Issue: January 2, 2001
Third Eye Blind, the Jayhawks, Nina
Gordon at the House of Blues
January 2, 2001
In the last few seconds of 2000, Third Eye Blind frontman Stephan Jenkins
was in a friendly frenzy at the House of Blues. He had picked out a young
woman from the audience whom he wanted onstage NOW to help him count down to
the new year.
The timing wasn't perfect, but his efforts didn't go unappreciated by the
capacity crowd of revelers--or the beaming fan who got to hug and briefly
chat with all the members of the band--who joined in the countdown, clinked
their champagne glasses together and kissed their dates as colorful balloons
fell from the rafters. Jenkins even gave "Auld Lang Syne" a shot before
giving up and leading his band through a so-so cover of the Ramones' "I
Wanna Be Sedated." He did better later with a rendition of Billy Idol's
"Dancing with Myself."
With no Y2K fears and no new snowfall to worry about, fans Sunday night were
able to experience a relatively laid back New Year's Eve celebration. The
audience was a mix of diehard Third Eye Blind fans and a relatively
well-heeled group that didn't seem to mind doling out $150 per ticket for
whoever was playing at the event, broadcast live by WTMX-FM (101.9) and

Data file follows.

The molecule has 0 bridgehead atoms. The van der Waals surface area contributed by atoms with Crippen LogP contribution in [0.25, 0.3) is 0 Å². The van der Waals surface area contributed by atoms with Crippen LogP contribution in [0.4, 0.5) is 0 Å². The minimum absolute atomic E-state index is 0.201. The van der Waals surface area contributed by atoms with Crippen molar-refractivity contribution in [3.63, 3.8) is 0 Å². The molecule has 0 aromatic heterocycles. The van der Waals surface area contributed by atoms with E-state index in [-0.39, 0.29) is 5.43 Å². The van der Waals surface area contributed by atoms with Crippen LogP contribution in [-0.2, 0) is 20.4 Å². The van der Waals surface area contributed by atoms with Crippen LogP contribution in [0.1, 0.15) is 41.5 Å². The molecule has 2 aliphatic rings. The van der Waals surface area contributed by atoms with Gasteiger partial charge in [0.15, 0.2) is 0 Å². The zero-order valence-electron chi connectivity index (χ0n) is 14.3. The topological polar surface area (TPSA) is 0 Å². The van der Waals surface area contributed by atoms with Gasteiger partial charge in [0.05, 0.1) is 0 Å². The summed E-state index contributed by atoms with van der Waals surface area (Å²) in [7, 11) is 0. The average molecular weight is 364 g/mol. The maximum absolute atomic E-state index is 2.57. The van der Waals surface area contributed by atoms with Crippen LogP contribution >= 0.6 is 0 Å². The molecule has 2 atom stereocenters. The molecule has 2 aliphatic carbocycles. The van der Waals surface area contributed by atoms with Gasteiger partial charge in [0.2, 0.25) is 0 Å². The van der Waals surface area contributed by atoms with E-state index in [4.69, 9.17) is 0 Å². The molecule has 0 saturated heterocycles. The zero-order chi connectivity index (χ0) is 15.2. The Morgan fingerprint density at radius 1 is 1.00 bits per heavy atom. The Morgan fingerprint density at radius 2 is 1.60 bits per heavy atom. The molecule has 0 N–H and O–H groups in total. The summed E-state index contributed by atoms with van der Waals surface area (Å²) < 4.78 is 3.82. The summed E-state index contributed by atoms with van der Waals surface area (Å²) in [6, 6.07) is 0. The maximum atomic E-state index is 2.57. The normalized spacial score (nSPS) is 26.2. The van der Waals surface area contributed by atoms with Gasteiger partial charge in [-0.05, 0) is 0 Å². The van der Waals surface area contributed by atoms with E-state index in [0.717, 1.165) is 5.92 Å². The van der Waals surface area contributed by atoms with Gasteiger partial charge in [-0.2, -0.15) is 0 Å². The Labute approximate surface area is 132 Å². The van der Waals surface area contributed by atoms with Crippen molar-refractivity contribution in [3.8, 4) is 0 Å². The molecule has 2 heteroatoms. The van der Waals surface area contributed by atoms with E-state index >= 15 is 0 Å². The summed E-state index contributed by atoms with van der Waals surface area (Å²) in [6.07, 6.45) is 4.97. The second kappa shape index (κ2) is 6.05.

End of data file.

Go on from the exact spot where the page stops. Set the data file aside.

Dressed in a topcoat and a long, Edwardian-style velvet jacket, Jenkins
straddled the line between rock god and dork. He was the object of much
lust, and also the primary target for some of the rowdier fans who pelted
the stage with strands of beads. Noticing that his on-again-off-again
girlfriend, actress Charlize Theron, was nowhere in sight, Jade Perdue, a
28-year-old fan visiting from Baltimore, said, "Once Charlize is through
with him, I'll be happy to take over."
The group's 80-minute set encompassed all the hits ("Jumper," "Graduate,"
"Semi-Charmed Life"). Jenkins crafts melodies that are much more memorable
than his capable but bland vocals. But he's a good frontman who knows how to
sell the songs live.
A few hours earlier, Chicagoan Nina Gordon had opened the concert precisely
at 9 p.m. Sporting blond, feathered Farrah hair, the former member of Veruca
Salt led her band through a well-paced set that featured songs from her
debut solo album, "Tonight and the Rest of My Life." The ballad-heavy album
shows that Gordon has good control over her very pretty voice. But it wasn't
until she unleashed some venom performing her signature Veruca songs,
"Seether" and "Volcano Girls," that the audience got a dose of just how good
Gordon can rock out.
Sandwiched between the two acts, the Minneapolis-based Jayhawks exhibited
the best vocals of the evening. The harmonies were distinctive and right on
as they cranked their way through "I'd Run Away" and "Smile," the title
track from their current album.
You've got to wonder about a band's decision not to play to its current
radio hit. But if the audience even noticed that "I'm Gonna Make You Love
Me" was missing from the Jayhawks' set list, they didn't let on.